We all happen to misspell a word or mispronounce it.
If even those who master the language are excused, it’s all the more logical to forgive any errors to those who speak little or no Italian.
That’s exactly the case with the many foreign tourists who flock to the picturesque country town of San Gimignano, attracted by its medieval beauties: when they find themselves writing or pronouncing the name of this Tuscan destination, they often come up with funny and amusing reinterpretations.
However, the way they freely put together vowels and consonants in an unprecedented sequence is hardly the result of an artful poetic license. Rather, it is due to the grammar and phonetic pitfalls that lurk between the letters of the name.
One of the major difficulties is represented by the “gn” combo. In fact, in how many other languages does an “n” following a “g” produce a nasal sound almost identical to the pronunciation of the “n” alone? This explains the widespread change into San Giminiano (a mistake made also by many Italians, by the way). And this most common version is accompanied by countless other saints with unusual names: San Gimingnano, San Gimigiano, San Gimiliano, San Gimgnano, San Gimigmano, San Gimignanao and San Giminagno 🙂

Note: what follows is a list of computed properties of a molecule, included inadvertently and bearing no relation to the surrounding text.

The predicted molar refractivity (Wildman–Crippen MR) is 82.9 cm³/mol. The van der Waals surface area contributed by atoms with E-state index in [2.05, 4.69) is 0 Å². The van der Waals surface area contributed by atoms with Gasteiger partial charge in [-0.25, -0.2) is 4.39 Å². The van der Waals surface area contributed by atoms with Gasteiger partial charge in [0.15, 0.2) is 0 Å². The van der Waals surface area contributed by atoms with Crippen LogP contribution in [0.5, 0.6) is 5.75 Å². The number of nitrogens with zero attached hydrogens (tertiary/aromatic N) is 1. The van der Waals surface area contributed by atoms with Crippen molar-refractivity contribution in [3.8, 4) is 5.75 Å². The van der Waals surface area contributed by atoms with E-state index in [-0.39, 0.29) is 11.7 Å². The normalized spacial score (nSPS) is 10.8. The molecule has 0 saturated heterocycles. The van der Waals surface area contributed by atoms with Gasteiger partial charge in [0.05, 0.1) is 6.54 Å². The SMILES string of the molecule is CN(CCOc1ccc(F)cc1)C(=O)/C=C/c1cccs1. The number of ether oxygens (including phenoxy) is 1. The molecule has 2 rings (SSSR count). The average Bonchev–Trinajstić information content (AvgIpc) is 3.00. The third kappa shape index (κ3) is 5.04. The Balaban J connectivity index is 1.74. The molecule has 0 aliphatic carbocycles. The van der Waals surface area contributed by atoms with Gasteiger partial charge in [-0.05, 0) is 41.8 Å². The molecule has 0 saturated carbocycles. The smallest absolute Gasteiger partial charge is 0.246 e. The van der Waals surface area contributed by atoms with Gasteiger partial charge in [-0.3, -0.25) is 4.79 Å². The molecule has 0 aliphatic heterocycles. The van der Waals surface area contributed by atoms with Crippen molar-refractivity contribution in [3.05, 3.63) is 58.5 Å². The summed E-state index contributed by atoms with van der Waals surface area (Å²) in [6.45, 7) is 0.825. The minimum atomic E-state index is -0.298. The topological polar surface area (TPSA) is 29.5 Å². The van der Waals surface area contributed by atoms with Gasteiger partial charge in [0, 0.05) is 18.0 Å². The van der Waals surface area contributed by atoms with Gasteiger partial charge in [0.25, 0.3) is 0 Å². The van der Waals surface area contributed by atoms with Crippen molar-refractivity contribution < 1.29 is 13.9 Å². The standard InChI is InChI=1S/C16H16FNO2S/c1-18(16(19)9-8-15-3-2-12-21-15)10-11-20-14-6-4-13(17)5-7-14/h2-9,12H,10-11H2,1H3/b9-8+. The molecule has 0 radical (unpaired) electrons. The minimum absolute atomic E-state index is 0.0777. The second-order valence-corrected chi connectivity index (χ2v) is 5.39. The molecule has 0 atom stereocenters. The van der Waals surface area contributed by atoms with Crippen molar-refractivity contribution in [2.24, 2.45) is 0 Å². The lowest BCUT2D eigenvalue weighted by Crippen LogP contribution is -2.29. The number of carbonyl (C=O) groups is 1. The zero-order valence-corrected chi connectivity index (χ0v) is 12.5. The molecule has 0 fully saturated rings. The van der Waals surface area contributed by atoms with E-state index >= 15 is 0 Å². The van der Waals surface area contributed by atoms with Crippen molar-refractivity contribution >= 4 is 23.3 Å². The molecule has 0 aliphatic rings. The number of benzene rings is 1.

The repetition of consonants generates further confusion in those who are not familiar with the Italian language.
This results in unusual and amusing toponyms like San Gimigmano and San Giminagno, or neologisms with a decidedly vernacular charm such as San Gimagnamo – given that “gnamo“, in the Tuscan dialect, is an expression widely used to say “let’s go“.
When it isn’t the consonants to trigger the creativity of foreigners, the vowels take good care of it: too many of them in San Gimgnanao, or too few in San Gimgnano.
Nothing to worry about, then. Just minor and funny inaccuracies that can only enrich the image and anecdotes related to our ancient city of towers.